Health and Papers
Stay Informed and Up to Date
All pets are given first set of shots by vet and given dewormers at 2, 4, 6, 8 weeks old. all come on contracts including spay/neuter if not already done for limited pets, a 72 hour and 1 year genetic health guarantee, and deposit placement contract. pets papers will be held until proof of being fixed it shown, if not already fixed before leaving.
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PricingWhy Are Bengals So Expensive?
The old saying rings true: "You get what you pay for". The same is true in the case of these unique and special cats. The price of Bengals can vary between $400 - $7,000 USD. You ask why such a large difference? So many factors go into the low and high prices. Especially the breeder and the quality of care they give their cats. If a buyer has stumbled across a kitten mill (God forbid!) or a backyard breeder if they are NOT TICA registered or CFA or another registry, RUN!!), the price will be lower and seem like a dream come true compared to all the other high priced Bengals out there. But under the surface, those poor cats will be fed poor food, not have any proper medical care, not have seen a vet or have any genetic testing done for Pra-b, Pk-def, or HCM which are 3 nasty genetic diseases.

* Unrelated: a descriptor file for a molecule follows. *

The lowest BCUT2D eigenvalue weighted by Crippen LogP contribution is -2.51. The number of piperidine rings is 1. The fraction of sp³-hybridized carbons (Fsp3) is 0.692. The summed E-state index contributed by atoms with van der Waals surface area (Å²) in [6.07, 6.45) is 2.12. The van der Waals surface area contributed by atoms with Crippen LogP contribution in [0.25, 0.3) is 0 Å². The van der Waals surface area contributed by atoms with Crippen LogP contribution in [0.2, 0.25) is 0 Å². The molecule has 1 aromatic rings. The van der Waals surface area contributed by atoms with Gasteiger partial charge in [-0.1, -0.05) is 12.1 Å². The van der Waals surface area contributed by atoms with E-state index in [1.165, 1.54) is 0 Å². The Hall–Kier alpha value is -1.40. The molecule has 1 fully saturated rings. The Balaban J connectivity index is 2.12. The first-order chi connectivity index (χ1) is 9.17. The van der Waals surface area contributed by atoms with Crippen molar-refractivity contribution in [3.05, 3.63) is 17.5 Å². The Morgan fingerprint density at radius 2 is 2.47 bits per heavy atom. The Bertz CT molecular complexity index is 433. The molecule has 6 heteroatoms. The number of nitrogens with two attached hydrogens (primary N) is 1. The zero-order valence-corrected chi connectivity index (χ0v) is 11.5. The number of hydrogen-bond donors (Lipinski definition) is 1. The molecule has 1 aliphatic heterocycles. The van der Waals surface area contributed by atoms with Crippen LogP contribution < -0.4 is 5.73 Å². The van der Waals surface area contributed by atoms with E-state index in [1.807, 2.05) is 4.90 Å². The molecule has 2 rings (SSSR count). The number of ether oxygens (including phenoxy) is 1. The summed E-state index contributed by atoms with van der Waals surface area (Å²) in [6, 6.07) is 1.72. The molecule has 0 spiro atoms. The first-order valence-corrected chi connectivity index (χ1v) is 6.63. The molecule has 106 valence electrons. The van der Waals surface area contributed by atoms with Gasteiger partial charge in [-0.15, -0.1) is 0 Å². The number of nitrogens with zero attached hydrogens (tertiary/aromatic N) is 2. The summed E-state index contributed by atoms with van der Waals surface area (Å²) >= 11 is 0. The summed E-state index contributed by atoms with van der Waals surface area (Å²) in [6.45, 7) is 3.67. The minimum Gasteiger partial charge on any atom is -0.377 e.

Progressive retinal atrophy (PRA-b) causes an autosomal recessive blindness in Bengal cats by destroying the cells in the back of the eye that register light. A test of a parent cat can determine if they will sire kittens that may or may not have a chance of carrying the gene that will cause this disease. A bad breeder won't even test their breeding cats, though, and interbreed who knows what with what with consequences they don't care about and an unknowing buyer may end up with an inexpensive kitten that will go blind by it's 2nd birthday.
Pk-def is a genetic condition that impairs the red blood cells’ ability to metabolize, which in turn may cause anemia and other blood-related issues. Symptoms of this anemia can include: severe lethargy, weakness, weight loss, jaundice, and abdominal enlargement. In the long run, it can destroy your Bengal's kidneys.
HCM stands for Hypertrophic Cardiomyopathy. HCM is the thickening of the wall of the left ventricle of the heart, which causes scar tissue. Cats with severe HCM can develop heart failure, die suddenly due to abnormal electrical activity in the left ventricle, or develop a blood clot that will cause sudden onset of paralysis and severe pain of the rear legs. All of these are devastating problems. The scans to test for HCM usually run close to $1000 per Bengal!